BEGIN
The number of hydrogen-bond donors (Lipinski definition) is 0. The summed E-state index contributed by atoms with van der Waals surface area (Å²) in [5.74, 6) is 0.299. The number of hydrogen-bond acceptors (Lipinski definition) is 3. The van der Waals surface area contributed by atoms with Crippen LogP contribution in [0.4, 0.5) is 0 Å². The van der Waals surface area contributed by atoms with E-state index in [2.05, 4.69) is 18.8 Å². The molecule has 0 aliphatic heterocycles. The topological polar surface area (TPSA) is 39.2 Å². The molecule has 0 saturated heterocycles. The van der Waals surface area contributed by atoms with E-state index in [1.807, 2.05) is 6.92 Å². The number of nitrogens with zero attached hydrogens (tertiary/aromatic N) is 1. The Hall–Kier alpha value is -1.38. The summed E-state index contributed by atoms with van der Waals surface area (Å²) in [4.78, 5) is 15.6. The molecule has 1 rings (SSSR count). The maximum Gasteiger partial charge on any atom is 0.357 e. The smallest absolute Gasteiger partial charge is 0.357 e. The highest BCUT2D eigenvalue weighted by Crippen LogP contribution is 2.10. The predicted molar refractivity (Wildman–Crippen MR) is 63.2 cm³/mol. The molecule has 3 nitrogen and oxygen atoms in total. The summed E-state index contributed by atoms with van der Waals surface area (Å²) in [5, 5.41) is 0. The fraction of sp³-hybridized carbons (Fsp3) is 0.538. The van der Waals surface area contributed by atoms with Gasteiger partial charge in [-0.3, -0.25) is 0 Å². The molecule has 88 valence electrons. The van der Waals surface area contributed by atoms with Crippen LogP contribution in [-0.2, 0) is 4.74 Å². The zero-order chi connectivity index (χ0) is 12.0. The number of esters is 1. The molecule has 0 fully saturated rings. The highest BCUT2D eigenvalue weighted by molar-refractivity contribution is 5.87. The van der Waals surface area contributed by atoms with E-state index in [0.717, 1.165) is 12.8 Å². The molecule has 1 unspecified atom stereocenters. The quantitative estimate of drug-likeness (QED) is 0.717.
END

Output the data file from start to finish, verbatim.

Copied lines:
The number of hydrogen-bond donors (Lipinski definition) is 0. The summed E-state index contributed by atoms with van der Waals surface area (Å²) in [5.74, 6) is 0.299. The number of hydrogen-bond acceptors (Lipinski definition) is 3. The van der Waals surface area contributed by atoms with Crippen LogP contribution in [0.4, 0.5) is 0 Å². The van der Waals surface area contributed by atoms with E-state index in [2.05, 4.69) is 18.8 Å². The molecule has 0 aliphatic heterocycles. The topological polar surface area (TPSA) is 39.2 Å². The molecule has 0 saturated heterocycles. The van der Waals surface area contributed by atoms with E-state index in [1.807, 2.05) is 6.92 Å². The number of nitrogens with zero attached hydrogens (tertiary/aromatic N) is 1. The Hall–Kier alpha value is -1.38. The summed E-state index contributed by atoms with van der Waals surface area (Å²) in [4.78, 5) is 15.6. The molecule has 1 rings (SSSR count). The maximum Gasteiger partial charge on any atom is 0.357 e. The smallest absolute Gasteiger partial charge is 0.357 e. The highest BCUT2D eigenvalue weighted by Crippen LogP contribution is 2.10. The predicted molar refractivity (Wildman–Crippen MR) is 63.2 cm³/mol. The molecule has 3 nitrogen and oxygen atoms in total. The summed E-state index contributed by atoms with van der Waals surface area (Å²) in [5, 5.41) is 0. The fraction of sp³-hybridized carbons (Fsp3) is 0.538. The van der Waals surface area contributed by atoms with Gasteiger partial charge in [-0.3, -0.25) is 0 Å². The molecule has 88 valence electrons. The van der Waals surface area contributed by atoms with Crippen LogP contribution in [-0.2, 0) is 4.74 Å². The zero-order chi connectivity index (χ0) is 12.0. The number of esters is 1. The molecule has 0 fully saturated rings. The highest BCUT2D eigenvalue weighted by molar-refractivity contribution is 5.87. The van der Waals surface area contributed by atoms with E-state index in [0.717, 1.165) is 12.8 Å². The molecule has 1 unspecified atom stereocenters. The quantitative estimate of drug-likeness (QED) is 0.717.